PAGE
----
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Florida Pari-Mutuel Facilities to Benefit from New Seminole Gambling Agreement

The legislature of Florida and the Seminole tribe are getting closer to creating a final gaming deal and the result will likely be a win-win situation for gambling interests in Southwest Florida.

Immokalee's Seminole Casino facility will continue to offer blackjack and the Naples-Fort Myers Greyhound Racing Track in Bonita Springs will get the opportunity to offer some expanded forms of gaming-bingo-based wagering machines, longer operation hours and larger poker buy-ins.

The agreement would immediately produced $450 million for the state budget. Florida officials and the Seminole tribe have been negotiating a compact for more than three years now.

One was dismissed by the Florida state Supreme Court and the Florida House blocked Gov. Charlie Crist's latest negotiation attempts last year. Izzy Havenick of Miami, Florida, whose family owns the local dog racing track, said on March 29th, 2010 that anything is acceptable than nothing.

Havenick said that he thinks that both sides are close to finalizing an agreement, which is good for everyone. Although he is disappointed since he believes that deal is only a temporary solution to the problem that they are facing.

Under the terms of the agreement, Florida's pari-mutuel dog and horse racing tracks and jai-alai frontons will receive video bingo and historic race machines as long as they do not offer slot machines, to which the Seminole tribe is demanding exclusivity aside from blackjack.

Havenick said that machines would be some sort of pull tab games. Havenick and lobbyists for pari-mutuel facilities have been pushing for VLT's (video lottery machines), which is very similar to slot machines. But the Seminole tribe has not changed their stance on the issue, demanding exclusivity on the machines except in the counties of Miami-Dade and Broward.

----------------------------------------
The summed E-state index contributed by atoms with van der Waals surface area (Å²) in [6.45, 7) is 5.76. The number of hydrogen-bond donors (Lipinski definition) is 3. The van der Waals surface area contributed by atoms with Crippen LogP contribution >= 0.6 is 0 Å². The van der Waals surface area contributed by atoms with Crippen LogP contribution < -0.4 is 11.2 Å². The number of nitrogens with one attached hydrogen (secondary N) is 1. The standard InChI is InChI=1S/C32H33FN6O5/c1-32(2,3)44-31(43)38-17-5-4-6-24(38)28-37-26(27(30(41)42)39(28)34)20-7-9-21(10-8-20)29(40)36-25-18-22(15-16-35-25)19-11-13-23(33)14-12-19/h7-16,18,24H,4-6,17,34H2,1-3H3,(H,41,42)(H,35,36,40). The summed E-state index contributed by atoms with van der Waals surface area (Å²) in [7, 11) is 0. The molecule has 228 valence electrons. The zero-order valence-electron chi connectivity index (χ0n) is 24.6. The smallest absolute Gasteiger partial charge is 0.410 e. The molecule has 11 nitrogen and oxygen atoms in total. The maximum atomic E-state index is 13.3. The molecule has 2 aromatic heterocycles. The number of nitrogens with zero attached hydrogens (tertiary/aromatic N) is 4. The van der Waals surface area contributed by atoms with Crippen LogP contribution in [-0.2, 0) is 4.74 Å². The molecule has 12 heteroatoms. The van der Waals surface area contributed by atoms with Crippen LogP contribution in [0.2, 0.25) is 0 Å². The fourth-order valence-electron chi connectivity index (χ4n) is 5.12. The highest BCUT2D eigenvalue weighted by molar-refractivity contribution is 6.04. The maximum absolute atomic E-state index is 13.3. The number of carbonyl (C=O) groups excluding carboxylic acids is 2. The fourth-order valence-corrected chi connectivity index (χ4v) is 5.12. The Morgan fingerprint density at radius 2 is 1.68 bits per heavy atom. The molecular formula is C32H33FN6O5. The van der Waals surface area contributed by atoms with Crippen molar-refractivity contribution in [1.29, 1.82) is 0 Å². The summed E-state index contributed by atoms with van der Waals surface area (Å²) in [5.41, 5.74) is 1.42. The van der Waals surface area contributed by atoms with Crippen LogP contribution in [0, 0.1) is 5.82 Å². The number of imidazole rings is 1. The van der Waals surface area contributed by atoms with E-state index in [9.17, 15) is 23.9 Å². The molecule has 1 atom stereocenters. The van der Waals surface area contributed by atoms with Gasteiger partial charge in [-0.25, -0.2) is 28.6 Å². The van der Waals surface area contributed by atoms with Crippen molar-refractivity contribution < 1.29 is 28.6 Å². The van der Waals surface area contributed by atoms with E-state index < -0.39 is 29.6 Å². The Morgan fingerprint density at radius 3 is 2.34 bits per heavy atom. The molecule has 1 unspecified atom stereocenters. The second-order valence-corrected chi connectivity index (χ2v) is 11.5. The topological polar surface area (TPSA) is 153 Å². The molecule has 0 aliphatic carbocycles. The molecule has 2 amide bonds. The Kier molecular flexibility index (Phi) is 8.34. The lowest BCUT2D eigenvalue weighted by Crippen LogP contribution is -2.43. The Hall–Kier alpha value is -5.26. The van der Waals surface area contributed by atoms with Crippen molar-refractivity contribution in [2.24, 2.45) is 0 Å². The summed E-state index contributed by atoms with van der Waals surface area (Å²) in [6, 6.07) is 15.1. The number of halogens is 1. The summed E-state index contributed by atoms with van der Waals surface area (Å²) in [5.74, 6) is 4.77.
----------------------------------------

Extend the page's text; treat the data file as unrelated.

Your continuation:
Barry Richard, a Tallahassee lawyer who represents the Seminole tribe said that exclusivity has always been one of the main issues in the gaming compact. Richard added that the question is if the Florida Senate is will be willing to grant the level of exclusivity that the Seminole tribe believes that it needs.

One of the points of contention in the gaming compact discussions is a definition of what type of machines would be permitted at pari-mutuel facilities and how many would be allowed at each location. Legislators are pushing for five hundred to one thousand machines per establishments and more freedom in what they can look like.

Attorney Richard said that it will also depend on what the machines will allow players to do and if it poses some threat and jeopardizes the Seminole tribe's ability to fulfill what they had agreed to do. State Representative Matt Hudson (R-Naples), said that as far as he knows, the game of blackjack will stay in the Seminole Immokalee Casino.

Hudson said that if the bill has blackjack for the Immokalee casino, he will support it. He said that if it does not, he will vote against the bill. The previous agreements were for twenty years. The new one is for five years.

That gives legislators time to study what Florida's gaming industry should looks like, leading House negotiator Rep. Bill Galvano (R-Bradenton), has said. Attorney Richard said that he has had good discussion with Rep. Galvano and he hopes that they can finalize an agreement. Senator Dennis Jones (R-Seminole), the head of the Senate Regulated Industries Committee, said that things were looking up for the agreement.

But Sen. Jones said that a vote by the Senate or House remains uncertain since there are some things that they need to resolve first.


Thursday, April 29 , 2010
Emma Green